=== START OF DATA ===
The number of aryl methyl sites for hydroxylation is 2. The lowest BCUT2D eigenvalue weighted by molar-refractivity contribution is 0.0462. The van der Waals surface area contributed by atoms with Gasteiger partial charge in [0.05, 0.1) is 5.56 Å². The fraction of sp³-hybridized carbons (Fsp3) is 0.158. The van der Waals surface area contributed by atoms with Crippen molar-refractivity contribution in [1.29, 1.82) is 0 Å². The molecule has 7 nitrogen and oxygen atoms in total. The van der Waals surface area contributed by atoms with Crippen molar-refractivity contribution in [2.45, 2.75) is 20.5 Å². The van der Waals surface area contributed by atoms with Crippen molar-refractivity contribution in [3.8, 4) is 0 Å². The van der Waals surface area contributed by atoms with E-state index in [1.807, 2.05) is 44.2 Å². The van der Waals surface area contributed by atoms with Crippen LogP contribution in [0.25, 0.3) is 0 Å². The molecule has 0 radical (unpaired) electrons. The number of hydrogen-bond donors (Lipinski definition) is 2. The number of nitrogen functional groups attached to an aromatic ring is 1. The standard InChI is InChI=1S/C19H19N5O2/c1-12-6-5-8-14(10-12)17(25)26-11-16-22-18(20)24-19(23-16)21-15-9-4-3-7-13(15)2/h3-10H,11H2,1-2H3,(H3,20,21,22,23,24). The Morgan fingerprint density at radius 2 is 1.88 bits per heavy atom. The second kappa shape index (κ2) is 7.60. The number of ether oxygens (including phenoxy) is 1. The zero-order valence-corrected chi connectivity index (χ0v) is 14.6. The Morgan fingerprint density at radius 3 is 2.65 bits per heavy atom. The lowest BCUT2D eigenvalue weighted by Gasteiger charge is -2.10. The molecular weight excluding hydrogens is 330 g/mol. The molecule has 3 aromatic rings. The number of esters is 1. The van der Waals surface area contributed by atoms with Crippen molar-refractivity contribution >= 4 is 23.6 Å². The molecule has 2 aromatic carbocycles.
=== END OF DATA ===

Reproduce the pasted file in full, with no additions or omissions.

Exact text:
The number of aryl methyl sites for hydroxylation is 2. The lowest BCUT2D eigenvalue weighted by molar-refractivity contribution is 0.0462. The van der Waals surface area contributed by atoms with Gasteiger partial charge in [0.05, 0.1) is 5.56 Å². The fraction of sp³-hybridized carbons (Fsp3) is 0.158. The van der Waals surface area contributed by atoms with Crippen molar-refractivity contribution in [1.29, 1.82) is 0 Å². The molecule has 7 nitrogen and oxygen atoms in total. The van der Waals surface area contributed by atoms with Crippen molar-refractivity contribution in [2.45, 2.75) is 20.5 Å². The van der Waals surface area contributed by atoms with Crippen molar-refractivity contribution in [3.8, 4) is 0 Å². The van der Waals surface area contributed by atoms with E-state index in [1.807, 2.05) is 44.2 Å². The van der Waals surface area contributed by atoms with Crippen LogP contribution in [0.25, 0.3) is 0 Å². The molecule has 0 radical (unpaired) electrons. The number of hydrogen-bond donors (Lipinski definition) is 2. The number of nitrogen functional groups attached to an aromatic ring is 1. The standard InChI is InChI=1S/C19H19N5O2/c1-12-6-5-8-14(10-12)17(25)26-11-16-22-18(20)24-19(23-16)21-15-9-4-3-7-13(15)2/h3-10H,11H2,1-2H3,(H3,20,21,22,23,24). The Morgan fingerprint density at radius 2 is 1.88 bits per heavy atom. The second kappa shape index (κ2) is 7.60. The number of ether oxygens (including phenoxy) is 1. The zero-order valence-corrected chi connectivity index (χ0v) is 14.6. The Morgan fingerprint density at radius 3 is 2.65 bits per heavy atom. The lowest BCUT2D eigenvalue weighted by Gasteiger charge is -2.10. The molecular weight excluding hydrogens is 330 g/mol. The molecule has 3 aromatic rings. The number of esters is 1. The van der Waals surface area contributed by atoms with Crippen molar-refractivity contribution >= 4 is 23.6 Å². The molecule has 2 aromatic carbocycles.